by Diverse City Fund volunteer Rachel Cohen
As an organizer, fewer things are more rewarding than seeing a packed room turn out for an event you’ve worked on. When I arrived at the Florida Ave. Baptist Church for the celebration of the DC Fund’s second round of grantees on July 25, I saw something even better: volunteers bringing out more chairs to accommodate the standing-room only crowd of nearly 200 people!
And I know that entire crowd left excited and inspired by the evening’s program. After music from a local DJ and homemade pupusas that put everyone in the mood to celebrate, the crowd got to know each other, sharing stories about what brought each of us to DCF, and pinning notes on a map of DC to indicate where new projects are taking place. Ayize Sabater of the Fund’s Board of Instigators pumped up the room, reminding us that the Fund does something that no other DC funder does: support innovative, grassroots, largely volunteer-run projects and people working each day to make our city stronger, while taking no overhead on donations as an entirely volunteer-run fund.
We then heard from Family and Friends of Incarcerated People, one of those great projects and a grantee from the DC Fund’s first round. FFOIP supports the children and families of DC area incarcerated people by hosting youth outings and activities, fostering stronger parent/child relationships and strengthening community through their annual cook-out (coming up on August 18). Stuart Anderson from FFOIP was thrilled to report that they used their DC Fund grant to make their recent events even more fun and engaging, and they can’t wait for their upcoming cookout and kids skating sessions. Hearing his excitement about his work, and appreciation of the support of the DC Fund, was an unforgettable part of the evening.
But this event wasn’t about the Fund’s past successes, it was about recognizing the recently announced round of grantees, who are just starting to put their grants to work. We had a chance to meet and hear from many of the 23 projects in the District of Columbia that will benefit from the Fund’s $45,000 in grants as Board members read each grantee’s name as they stood to applause from the excited crowd. As the grantees stood up one by one, from Affordable Housing DC to the Women Empowering Women Project, the pride in the room was palpable. When Ruby Corado from Casa Ruby announced that she was so excited to have received funding for the first grant she had written in English, we were all reminded that the DC Fund is doing unique and vital work for our city.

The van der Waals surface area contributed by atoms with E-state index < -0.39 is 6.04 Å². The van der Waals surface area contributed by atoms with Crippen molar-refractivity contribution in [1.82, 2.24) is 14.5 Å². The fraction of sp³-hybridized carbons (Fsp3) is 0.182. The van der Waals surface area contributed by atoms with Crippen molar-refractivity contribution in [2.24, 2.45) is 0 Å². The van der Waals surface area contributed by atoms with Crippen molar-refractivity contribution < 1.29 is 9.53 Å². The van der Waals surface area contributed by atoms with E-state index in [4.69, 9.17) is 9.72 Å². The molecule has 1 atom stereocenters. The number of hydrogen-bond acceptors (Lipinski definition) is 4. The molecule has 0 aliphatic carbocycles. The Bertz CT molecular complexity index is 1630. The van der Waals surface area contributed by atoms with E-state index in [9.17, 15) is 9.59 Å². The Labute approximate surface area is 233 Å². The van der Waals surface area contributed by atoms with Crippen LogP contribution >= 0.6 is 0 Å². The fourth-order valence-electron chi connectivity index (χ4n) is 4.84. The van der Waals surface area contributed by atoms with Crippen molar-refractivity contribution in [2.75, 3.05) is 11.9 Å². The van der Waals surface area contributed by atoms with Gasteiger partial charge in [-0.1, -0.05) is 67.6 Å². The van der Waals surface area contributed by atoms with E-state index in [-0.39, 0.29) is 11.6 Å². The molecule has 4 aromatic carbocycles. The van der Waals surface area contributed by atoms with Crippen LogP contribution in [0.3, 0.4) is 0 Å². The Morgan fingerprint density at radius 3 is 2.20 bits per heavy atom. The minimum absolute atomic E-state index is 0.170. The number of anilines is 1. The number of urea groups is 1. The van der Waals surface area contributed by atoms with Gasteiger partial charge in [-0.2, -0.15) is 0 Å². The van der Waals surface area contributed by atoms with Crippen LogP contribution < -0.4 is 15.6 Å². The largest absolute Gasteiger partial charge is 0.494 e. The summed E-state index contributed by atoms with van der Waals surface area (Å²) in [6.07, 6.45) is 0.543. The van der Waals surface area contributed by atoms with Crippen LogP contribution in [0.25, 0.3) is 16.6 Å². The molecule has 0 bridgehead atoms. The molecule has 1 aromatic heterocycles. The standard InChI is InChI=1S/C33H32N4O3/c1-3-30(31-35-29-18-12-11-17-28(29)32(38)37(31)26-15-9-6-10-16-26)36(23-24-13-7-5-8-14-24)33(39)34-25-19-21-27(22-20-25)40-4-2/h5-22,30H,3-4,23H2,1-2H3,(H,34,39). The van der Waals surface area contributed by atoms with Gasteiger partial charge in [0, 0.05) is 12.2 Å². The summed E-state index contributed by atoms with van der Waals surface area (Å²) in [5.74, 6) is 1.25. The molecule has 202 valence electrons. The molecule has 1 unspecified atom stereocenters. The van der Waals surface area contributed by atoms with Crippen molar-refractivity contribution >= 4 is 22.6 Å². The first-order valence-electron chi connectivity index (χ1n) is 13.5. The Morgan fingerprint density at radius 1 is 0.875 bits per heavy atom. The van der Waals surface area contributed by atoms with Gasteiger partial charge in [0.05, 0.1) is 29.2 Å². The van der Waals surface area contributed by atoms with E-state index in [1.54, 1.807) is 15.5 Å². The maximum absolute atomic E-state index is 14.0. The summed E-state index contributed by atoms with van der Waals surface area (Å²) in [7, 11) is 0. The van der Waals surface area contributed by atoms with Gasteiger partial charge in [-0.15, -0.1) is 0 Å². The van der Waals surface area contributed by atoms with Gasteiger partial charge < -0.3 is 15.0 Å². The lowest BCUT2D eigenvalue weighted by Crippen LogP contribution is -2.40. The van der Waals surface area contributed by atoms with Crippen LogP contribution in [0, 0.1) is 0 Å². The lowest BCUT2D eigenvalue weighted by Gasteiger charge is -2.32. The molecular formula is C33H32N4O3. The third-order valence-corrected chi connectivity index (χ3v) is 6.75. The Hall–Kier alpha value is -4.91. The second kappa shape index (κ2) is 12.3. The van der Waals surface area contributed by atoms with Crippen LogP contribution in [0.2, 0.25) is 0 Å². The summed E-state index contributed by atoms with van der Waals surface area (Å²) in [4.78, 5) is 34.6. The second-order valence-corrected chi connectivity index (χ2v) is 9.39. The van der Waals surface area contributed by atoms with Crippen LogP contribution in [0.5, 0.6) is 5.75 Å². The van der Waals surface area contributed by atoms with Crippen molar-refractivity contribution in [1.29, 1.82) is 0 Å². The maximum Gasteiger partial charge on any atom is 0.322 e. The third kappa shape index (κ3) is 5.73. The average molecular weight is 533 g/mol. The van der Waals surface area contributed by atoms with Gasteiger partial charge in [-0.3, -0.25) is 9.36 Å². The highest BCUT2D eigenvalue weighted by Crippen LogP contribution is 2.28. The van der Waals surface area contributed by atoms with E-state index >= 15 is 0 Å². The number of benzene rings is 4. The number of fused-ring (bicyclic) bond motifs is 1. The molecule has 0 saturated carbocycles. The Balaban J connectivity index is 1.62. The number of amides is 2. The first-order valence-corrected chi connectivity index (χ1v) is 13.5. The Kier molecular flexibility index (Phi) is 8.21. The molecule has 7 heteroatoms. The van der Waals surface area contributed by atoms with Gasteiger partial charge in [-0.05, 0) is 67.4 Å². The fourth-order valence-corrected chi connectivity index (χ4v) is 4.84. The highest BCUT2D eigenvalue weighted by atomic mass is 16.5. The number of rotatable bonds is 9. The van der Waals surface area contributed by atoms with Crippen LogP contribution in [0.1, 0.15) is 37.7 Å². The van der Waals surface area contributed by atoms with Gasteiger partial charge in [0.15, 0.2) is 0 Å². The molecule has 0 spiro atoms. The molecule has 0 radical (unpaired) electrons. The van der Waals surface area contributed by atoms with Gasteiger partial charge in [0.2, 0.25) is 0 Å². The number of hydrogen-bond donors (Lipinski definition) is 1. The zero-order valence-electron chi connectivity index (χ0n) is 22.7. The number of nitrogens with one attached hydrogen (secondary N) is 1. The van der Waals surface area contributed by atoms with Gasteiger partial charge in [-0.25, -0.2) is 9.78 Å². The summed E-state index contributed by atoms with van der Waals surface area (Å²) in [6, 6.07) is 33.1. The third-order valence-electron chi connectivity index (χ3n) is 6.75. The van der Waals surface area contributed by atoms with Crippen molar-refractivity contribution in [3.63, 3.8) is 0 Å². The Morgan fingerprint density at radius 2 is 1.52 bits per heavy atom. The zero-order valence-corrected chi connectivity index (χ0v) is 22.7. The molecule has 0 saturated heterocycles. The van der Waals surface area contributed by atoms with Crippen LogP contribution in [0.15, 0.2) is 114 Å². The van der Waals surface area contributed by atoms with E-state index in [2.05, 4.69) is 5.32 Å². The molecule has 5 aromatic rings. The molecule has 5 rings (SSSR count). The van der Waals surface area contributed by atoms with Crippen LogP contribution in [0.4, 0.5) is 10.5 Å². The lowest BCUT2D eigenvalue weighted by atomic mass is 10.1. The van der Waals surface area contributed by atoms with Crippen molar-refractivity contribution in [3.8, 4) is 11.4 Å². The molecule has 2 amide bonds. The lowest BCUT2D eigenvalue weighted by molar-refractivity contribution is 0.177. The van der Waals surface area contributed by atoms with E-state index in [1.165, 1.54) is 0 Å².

The 2012 spring/summer grantees represent the variety of projects and partnership blooming across our city. From Three Part Harmony Farm’s work to distribute local produce to I Dream A World’s efforts to empower youth to envision – and actively pursue – their preferred world, there is so much social justice work already underway and even more to be done. I can’t wait to meet the new grantees, learn how they plan to use their grants and work with the people they educate, train, empower and mobilize.
Another highlight of the night was the poetry. Local poets Tony Keith and Jonathan B. Tucker inspired with their art and stories about working with DC residents of all ages in their “day jobs” coaching youth slam poetry and counseling college students. The evening was a great way not only to celebrate the 23 grantees, but also a way to recognize and celebrate hundreds of activists and advocates working to make our city a more equitable, more just place to live, work and play. The food, the music, the poetry & the speakers – all a perfect representation of how the Diverse City Fund draws out the talents of its grantees, volunteers and donors, and pulls together so many of the most exciting elements of our city.
This round of grantees will tackle issues of affordable housing, educational opportunities, LGBT equality, music & the arts, sustainability & food justice and so much more. Stay tuned for more on past and present grantees, and – if you are as excited about this work as I am – consider making a donation to support the work of the Diverse City Fund and its incredible grantees.